You probably know that water is very important to survival, and the body needs it to carry out basic functions, and will stop working if it doesn’t have enough. You can only survive for three days with no water, after all, while you can survive for weeks with no food.
But what, exactly, happens when you lose enough water to get dehydrated? Summer is here, after all, and the summer heat means we lose water more quickly and need to be even more careful about dehydration. Lucky for you, Vine Vera has the answers you need regarding dehydration.
What is Dehydration?
Dehydration simply means that your body doesn’t have enough fluids to carry out basic functions efficiently. It can be mild to serious, and is life-threatening if ignored, but generally never gets far enough for that to be a concern, considering that when you get really thirsty, you’ll generally take a drink.
The problem is that, even at only mild to moderate levels of severity, dehydration can have a lot of noticeable effect on your health overtime, and simply drinking when you’re thirsty is not always good enough, since often, you won’t feel thirsty until you’re already a little dehydrated, or you won’t experience thirst for awhile if you’re really focused on something you’re doing or balancing a million things in your busy schedule, even if you do need water. Besides the implications for your general health and well-being, dehydration can also make your skin appear dull and dry, and reduces the efficiency at which your body maintains and grows your skin cells, so it can be difficult to have any kind of healthy glow if you’re dehydrated all the time.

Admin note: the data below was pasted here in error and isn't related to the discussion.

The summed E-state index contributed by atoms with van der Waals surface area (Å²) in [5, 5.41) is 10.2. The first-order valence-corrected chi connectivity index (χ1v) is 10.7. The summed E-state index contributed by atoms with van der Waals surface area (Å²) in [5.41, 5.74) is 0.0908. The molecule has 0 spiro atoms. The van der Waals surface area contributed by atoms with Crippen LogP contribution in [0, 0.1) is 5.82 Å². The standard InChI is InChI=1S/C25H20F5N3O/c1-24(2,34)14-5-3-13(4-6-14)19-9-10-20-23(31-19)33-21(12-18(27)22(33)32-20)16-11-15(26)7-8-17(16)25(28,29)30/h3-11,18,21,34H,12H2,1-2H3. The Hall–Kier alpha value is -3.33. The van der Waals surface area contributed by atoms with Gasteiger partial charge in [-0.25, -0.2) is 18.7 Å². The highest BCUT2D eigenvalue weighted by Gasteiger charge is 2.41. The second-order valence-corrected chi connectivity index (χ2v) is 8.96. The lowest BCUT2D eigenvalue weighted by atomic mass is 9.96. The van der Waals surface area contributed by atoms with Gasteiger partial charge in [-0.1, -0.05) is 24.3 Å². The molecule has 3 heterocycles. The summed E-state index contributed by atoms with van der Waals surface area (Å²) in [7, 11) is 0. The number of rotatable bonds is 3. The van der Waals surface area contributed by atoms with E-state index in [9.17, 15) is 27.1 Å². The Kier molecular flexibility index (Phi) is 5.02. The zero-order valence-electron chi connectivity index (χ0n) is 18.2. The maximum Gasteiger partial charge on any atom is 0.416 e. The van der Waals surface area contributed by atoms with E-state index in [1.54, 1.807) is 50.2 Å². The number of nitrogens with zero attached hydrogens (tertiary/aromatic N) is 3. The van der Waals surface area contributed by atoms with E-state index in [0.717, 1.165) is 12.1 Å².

How Can You Tell?
Dehydration is easy to miss until you feel actual thirst, but there are specific symptoms you can watch out for. For one, dehydration often causes headaches, so one thing to consider carefully when you find yourself clutching your forehead is whether you’ve had enough water today or not. Besides that, dehydration can render your mouth sticky and dry-feeling, and make you constipated, dizzy, or lightheaded. Besides all that, if your skin seems dull and dry despite your best attempts at good skin care practices, it’s entirely possible you’re just dehydrated.
What Can You Do About it?
Severe dehydration requires immediate medical attention, but mild to moderate dehydration is simple enough to fix by yourself: just drink more water and fluids. While you should never force yourself to drink when you aren’t inclined to (too much water can be damaging just as surely as too little can, because it can upset your body’s electrolyte balance), if you want to stay hydrated and avoid all the healthy and beauty problems inherent to dehydration, try to keep water within arm’s reach all the time (carrying a water bottle is a good idea for this), so that when you do feel like taking a sip, it will be right there. This can make a huge difference in terms of your water intake over the course of the day, and can restore dullness in the skin very quickly.